Knowing what we knew anyway pre COVID. And knowing what we know through COVID, what I would like to see is regulators looking at, not just capital adequacy and systemic robustness, but agility as an active measure of compliance.
Because we know beyond the shadow of a doubt that we may have responded to the crisis, but we didn’t do so efficiently. And the ways in which that would have been preventable were known before and known now. They look like profound infrastructure overhauls and a massive revamp of core tech so that the next time agility is of the essence, be it in crisis or opportunity mode, we can respond as an industry with speed, efficiency and no all-nighters.
So that in the next crisis, the creative energies of the amazing people inside our buildings can be focused on creative solutions for our customers and business rather than entirely avoidable fire-fighting.
And since knowing that we have a problem is evidently not enough for us to fix it, I am summoning the power of the wand to get the regulator to expect a fix and demand demonstrable agility from us.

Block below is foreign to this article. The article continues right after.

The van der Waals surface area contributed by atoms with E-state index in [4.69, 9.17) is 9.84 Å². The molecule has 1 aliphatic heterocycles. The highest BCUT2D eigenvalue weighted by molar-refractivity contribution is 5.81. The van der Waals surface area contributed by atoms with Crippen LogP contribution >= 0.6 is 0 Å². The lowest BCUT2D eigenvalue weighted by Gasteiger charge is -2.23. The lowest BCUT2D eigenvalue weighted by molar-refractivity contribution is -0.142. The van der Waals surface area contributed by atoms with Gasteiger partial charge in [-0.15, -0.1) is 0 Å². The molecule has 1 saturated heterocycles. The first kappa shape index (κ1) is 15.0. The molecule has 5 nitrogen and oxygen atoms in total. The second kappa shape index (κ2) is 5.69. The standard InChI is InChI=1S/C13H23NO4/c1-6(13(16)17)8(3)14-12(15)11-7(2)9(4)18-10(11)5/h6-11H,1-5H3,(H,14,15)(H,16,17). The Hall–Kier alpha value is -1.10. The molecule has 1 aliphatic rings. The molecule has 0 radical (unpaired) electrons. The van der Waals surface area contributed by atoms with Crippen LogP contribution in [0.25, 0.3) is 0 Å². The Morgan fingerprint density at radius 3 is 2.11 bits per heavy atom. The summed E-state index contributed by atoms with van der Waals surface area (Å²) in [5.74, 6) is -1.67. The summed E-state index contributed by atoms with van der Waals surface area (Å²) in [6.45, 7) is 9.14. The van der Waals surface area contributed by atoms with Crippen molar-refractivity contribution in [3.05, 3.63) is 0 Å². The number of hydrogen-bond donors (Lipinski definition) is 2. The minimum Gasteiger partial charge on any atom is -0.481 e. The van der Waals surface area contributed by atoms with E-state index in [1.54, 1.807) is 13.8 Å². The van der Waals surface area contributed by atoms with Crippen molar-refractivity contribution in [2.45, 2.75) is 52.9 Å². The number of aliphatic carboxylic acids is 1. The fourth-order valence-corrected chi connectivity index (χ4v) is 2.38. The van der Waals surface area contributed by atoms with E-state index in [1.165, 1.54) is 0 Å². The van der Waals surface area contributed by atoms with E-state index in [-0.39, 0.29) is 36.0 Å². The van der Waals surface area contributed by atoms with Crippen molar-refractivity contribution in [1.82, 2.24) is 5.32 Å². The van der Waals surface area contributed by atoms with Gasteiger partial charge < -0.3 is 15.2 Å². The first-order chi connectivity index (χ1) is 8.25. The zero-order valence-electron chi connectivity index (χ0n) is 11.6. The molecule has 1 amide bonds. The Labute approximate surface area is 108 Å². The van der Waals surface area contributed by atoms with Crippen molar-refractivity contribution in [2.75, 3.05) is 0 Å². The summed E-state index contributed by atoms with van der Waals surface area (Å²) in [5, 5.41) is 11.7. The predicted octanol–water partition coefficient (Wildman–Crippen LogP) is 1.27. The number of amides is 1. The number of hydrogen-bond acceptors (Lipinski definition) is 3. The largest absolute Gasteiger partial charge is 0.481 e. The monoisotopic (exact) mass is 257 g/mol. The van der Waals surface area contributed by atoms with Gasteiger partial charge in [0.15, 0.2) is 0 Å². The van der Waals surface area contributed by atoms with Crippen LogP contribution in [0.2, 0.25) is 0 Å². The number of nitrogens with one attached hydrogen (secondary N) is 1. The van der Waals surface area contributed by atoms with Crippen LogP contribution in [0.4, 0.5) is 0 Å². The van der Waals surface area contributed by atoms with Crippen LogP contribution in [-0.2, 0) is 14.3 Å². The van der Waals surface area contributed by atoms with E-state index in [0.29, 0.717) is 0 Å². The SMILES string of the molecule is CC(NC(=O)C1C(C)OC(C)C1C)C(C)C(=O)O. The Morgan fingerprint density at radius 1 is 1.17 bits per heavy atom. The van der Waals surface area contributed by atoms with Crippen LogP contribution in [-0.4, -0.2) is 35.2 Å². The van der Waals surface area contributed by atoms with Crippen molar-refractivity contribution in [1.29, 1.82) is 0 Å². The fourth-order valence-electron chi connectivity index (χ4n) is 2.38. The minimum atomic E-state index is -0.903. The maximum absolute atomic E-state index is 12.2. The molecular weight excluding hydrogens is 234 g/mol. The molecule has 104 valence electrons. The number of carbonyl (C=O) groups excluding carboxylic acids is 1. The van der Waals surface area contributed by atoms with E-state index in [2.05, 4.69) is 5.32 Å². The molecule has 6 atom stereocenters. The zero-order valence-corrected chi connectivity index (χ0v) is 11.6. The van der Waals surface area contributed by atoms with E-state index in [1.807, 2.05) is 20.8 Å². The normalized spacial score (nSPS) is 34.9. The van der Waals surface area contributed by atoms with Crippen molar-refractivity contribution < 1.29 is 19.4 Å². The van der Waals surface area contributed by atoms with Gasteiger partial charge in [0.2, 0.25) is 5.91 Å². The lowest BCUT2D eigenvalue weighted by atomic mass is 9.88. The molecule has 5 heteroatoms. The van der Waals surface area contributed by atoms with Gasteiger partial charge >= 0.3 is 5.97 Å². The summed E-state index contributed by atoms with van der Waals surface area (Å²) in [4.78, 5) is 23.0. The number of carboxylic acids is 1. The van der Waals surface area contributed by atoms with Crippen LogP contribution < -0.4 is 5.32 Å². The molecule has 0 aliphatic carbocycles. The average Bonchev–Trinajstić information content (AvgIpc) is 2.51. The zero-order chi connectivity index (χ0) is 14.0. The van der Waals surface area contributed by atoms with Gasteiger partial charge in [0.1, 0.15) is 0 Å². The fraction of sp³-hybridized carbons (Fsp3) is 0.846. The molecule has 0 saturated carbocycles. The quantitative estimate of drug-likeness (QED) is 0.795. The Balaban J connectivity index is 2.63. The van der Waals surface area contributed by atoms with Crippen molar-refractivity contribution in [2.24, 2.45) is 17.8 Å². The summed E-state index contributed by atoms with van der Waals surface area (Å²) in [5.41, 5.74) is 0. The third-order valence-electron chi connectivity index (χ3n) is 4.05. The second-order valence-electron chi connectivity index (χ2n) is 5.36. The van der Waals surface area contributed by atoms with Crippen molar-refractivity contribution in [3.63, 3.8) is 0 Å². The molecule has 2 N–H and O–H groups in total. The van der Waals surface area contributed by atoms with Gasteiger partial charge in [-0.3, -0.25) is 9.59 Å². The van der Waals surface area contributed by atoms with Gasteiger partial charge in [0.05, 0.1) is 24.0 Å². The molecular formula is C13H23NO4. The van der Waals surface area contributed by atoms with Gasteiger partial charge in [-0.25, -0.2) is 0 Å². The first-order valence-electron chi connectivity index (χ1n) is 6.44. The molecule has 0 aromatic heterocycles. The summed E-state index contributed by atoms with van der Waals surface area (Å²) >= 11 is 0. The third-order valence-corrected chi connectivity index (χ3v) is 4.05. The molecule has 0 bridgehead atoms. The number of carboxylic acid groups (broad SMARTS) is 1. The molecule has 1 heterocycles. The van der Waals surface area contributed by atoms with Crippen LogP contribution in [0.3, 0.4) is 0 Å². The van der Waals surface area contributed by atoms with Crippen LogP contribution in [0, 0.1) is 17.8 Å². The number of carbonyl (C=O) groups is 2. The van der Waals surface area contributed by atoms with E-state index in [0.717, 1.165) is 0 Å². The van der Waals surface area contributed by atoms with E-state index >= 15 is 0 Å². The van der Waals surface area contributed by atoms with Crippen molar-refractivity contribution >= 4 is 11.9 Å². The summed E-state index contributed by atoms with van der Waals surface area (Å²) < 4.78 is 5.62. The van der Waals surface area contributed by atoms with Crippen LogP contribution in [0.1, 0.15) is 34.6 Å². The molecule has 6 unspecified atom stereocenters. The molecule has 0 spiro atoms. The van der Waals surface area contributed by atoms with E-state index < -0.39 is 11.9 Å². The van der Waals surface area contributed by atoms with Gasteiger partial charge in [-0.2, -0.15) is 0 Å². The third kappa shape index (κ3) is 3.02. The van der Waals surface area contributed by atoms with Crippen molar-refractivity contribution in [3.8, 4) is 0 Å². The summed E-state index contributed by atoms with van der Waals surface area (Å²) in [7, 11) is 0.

Because if they raise the bar, we shall meet it.
And when that happens, ask me about the crystal ball.
When we stop trying to live with known problems and choose to fix them and move on to taking on creative challenges with panache, I may be willing to play a prediction game after all. Till then, I am all about using my magic wand for good.
Because although I have no illusion that, as an industry, we won’t take this on out of choice, I also have no doubt we will rally, deliver and do great things when it becomes expected of us.
With a little nudge from the regulators and a little swish of my wand.
About the author
Leda Glyptis is FinTech Futures’ resident thought provocateur – she leads, writes on, lives and breathes transformation and digital disruption.
She is a recovering banker, lapsed academic and long-term resident of the banking ecosystem.
All opinions are her own. You can’t have them – but you are welcome to debate and comment!